Stephen Rector
BrainTrust

The biggest challenges for Jan Singer are making J.Crew relevant again and improving the quality of the product. Over the past few years as the brand has gone more promotional on a consistent basis, in order to “afford” these markdowns, they have stripped the garments and it shows. They are no different than Gap at this point, but with the extra concern of a giant debt hangover. This is going to be a tough turnaround, so I wish her the best of luck!

Zach Zalowitz
BrainTrust

Well said!

Dave Bruno
BrainTrust

In my opinion, Ms. Singer faces an assortment challenge. And there is a risk that the iconic nature of the J.Crew brand, driven in large part by their signature style, will restrict their ability to develop new assortments that are more relevant to today’s market.

Zach Zalowitz
BrainTrust

Agreed Dave! (hope you’re doing well my friend).

Dave Bruno
BrainTrust

Thanks, Zach – same to you!

Dick Seesel
BrainTrust

I know little about Ms. Singer, but her background at Victoria’s Secret is a cautionary sign. (See today’s WSJ article about Les Wexner’s looming decision to sell VS.) J. Crew, like VS, is a lifestyle brand that has lost its way at the same time that mall-based apparel chains are struggling. Somehow Madewell figured out how to be relevant, and it starts with product alongside a value proposition. I wish Ms. Singer luck, but I’m not sure J. Crew can be salvaged in its current form.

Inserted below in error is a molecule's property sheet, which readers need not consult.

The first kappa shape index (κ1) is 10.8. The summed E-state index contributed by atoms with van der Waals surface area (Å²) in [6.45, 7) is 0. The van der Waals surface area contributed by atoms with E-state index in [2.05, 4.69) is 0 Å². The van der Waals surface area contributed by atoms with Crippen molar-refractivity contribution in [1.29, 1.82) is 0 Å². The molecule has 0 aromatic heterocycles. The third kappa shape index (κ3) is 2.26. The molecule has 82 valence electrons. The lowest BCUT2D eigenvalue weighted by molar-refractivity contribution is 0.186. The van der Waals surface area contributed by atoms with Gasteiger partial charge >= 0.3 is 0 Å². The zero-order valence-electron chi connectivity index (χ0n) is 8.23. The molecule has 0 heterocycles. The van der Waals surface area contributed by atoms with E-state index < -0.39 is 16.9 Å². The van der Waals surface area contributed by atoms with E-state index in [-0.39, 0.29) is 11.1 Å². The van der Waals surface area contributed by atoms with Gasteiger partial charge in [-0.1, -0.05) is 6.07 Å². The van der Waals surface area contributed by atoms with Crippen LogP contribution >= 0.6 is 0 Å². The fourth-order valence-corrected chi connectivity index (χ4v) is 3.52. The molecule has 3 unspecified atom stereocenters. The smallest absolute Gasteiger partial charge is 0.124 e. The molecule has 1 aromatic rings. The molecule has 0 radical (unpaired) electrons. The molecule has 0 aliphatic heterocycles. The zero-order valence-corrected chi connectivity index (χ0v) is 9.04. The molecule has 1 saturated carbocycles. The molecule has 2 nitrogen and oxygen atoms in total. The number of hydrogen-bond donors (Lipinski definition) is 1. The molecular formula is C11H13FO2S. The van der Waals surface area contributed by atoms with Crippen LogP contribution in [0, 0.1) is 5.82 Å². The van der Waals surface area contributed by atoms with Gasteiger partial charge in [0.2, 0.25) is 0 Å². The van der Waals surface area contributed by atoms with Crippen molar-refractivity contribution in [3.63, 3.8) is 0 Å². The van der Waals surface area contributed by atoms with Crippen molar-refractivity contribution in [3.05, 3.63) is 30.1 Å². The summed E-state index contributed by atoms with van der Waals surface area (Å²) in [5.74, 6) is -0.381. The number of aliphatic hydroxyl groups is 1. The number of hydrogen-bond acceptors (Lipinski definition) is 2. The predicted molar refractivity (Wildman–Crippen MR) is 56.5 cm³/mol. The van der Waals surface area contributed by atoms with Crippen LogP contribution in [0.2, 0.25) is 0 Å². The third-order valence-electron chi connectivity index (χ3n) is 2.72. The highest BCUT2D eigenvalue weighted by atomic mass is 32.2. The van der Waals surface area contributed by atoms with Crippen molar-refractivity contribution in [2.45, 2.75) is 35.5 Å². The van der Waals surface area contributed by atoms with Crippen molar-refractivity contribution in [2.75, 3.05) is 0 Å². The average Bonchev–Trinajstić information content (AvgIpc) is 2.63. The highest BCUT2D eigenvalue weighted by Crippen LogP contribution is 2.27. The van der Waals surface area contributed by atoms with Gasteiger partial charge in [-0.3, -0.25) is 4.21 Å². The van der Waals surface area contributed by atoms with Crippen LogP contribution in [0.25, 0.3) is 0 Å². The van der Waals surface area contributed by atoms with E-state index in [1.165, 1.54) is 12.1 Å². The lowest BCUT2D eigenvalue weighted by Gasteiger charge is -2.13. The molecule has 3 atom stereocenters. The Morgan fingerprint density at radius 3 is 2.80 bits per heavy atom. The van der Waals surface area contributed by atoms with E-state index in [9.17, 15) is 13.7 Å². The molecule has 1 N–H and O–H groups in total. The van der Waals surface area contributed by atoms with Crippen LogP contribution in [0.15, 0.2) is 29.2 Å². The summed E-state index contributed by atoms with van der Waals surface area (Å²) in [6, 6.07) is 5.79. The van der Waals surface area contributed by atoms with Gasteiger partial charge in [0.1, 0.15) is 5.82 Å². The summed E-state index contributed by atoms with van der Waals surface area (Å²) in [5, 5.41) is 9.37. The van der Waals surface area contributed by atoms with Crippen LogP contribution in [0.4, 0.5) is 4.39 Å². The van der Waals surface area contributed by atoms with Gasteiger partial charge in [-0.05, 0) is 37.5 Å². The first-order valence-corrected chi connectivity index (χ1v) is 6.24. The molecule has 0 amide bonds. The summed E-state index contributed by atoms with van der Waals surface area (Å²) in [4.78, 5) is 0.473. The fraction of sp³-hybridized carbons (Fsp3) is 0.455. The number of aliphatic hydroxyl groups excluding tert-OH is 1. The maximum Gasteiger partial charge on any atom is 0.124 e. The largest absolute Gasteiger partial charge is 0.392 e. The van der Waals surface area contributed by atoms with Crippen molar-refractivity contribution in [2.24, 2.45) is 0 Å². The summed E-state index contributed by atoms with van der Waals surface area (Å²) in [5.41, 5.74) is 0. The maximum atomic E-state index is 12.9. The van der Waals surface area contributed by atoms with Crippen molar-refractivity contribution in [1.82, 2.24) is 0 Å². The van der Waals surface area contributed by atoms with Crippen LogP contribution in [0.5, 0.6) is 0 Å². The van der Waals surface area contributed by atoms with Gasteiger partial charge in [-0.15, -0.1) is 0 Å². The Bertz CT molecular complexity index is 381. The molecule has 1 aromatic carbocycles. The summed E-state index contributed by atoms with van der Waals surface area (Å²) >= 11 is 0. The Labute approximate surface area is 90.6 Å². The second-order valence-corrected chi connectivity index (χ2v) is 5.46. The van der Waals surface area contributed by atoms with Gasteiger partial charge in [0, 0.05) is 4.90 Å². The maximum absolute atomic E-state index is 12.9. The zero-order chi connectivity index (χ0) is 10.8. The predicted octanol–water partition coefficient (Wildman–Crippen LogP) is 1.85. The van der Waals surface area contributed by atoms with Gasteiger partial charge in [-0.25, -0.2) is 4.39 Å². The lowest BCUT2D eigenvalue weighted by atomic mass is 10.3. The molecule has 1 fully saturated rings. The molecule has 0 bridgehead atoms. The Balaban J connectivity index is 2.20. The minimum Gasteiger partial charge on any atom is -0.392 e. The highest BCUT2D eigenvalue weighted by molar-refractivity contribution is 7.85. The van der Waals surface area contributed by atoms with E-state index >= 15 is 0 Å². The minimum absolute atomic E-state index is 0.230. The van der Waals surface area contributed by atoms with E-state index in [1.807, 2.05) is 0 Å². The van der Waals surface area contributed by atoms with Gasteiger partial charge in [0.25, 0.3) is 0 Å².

Brandon Rael
BrainTrust

J.Crew has unfortunately lost its edge over the past few years, as there are fundamental challenges with its assortment strategies, pricing, brand positioning, and customer value proposition. The customer experience, across all shopping channels, has to be front and center for Ms. Singer, as she and the J.Crew executive team drive their transformation plans forward.

The brand needs to regain its sense of purpose, its “why” and its ability to competitively position the J.Crew brand against its direct competitors. Regaining its sense of fashion edginess will be key in competing in the middle sector of retail. Not an easy proposition, and it will take time, effort and significant changes to make it happen.

Bob Phibbs
BrainTrust

Bleeding 10 million a month doesn’t bode well for a quick turnaround. Or a turnaround at all. Who is the J.Crew customer? Are enough of them left to market to? Are Millennials who are more inclined to rent than own going to appreciate the quality vs. the cost to own? The first two problems remind me of those faced by Gap and J.C. Penney, and we see how that’s going…

Lee Peterson
BrainTrust

To even think that one person could turn this rocket ship around is such ’90s/merchant prince/princess thinking. The question is: does Singer have the leadership skills to hire people better than her and the savvy to even know what’s needed in this, the sunset of specialty retail? Gonna take a village, folks.

Peter Charness
BrainTrust

Product first, execution next. Unfortunately any refinement in product direction will likely take well over six months to see the first of the new items arriving. Maybe it’s execution first while the product life cycle starts to hit. (as Dave said, it’s the assortment.)

wpDiscuz
Braintrust
"They are no different than Gap at this point, but with the extra concern of a giant debt hangover. This is going to be a tough turnaround, so I wish her the best of luck!"
"I know little about Ms. Singer, but her background at Victoria’s Secret is a cautionary sign."
"I think J.Crew has a merchandising and pricing issue in front of them to solve."

Take Our Instant Poll

How optimistic are you about the prospects for a turnaround at J.Crew?

View Results

Loading ... Loading ...